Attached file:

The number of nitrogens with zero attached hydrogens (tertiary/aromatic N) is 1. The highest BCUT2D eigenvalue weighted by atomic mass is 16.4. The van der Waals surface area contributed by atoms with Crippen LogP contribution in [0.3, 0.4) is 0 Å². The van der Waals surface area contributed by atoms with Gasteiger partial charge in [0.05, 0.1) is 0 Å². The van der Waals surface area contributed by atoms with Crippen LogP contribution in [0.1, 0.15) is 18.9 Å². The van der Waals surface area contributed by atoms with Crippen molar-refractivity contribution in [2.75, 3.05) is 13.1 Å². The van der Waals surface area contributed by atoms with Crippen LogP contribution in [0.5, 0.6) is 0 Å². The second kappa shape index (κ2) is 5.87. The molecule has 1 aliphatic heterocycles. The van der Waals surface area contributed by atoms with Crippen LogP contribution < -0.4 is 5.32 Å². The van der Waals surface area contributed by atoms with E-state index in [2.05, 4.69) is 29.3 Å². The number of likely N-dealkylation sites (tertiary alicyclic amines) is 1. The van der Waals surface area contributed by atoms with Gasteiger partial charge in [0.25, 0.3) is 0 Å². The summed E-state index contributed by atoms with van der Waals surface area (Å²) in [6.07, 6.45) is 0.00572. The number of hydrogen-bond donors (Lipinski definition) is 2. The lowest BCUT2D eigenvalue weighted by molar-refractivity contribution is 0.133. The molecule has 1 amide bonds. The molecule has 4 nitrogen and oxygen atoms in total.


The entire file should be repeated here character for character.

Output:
The number of nitrogens with zero attached hydrogens (tertiary/aromatic N) is 1. The highest BCUT2D eigenvalue weighted by atomic mass is 16.4. The van der Waals surface area contributed by atoms with Crippen LogP contribution in [0.3, 0.4) is 0 Å². The van der Waals surface area contributed by atoms with Gasteiger partial charge in [0.05, 0.1) is 0 Å². The van der Waals surface area contributed by atoms with Crippen LogP contribution in [0.1, 0.15) is 18.9 Å². The van der Waals surface area contributed by atoms with Crippen molar-refractivity contribution in [2.75, 3.05) is 13.1 Å². The van der Waals surface area contributed by atoms with Crippen LogP contribution in [0.5, 0.6) is 0 Å². The second kappa shape index (κ2) is 5.87. The molecule has 1 aliphatic heterocycles. The van der Waals surface area contributed by atoms with Crippen LogP contribution < -0.4 is 5.32 Å². The van der Waals surface area contributed by atoms with E-state index in [2.05, 4.69) is 29.3 Å². The number of likely N-dealkylation sites (tertiary alicyclic amines) is 1. The van der Waals surface area contributed by atoms with Gasteiger partial charge in [0.25, 0.3) is 0 Å². The summed E-state index contributed by atoms with van der Waals surface area (Å²) in [6.07, 6.45) is 0.00572. The number of hydrogen-bond donors (Lipinski definition) is 2. The lowest BCUT2D eigenvalue weighted by molar-refractivity contribution is 0.133. The molecule has 1 amide bonds. The molecule has 4 nitrogen and oxygen atoms in total.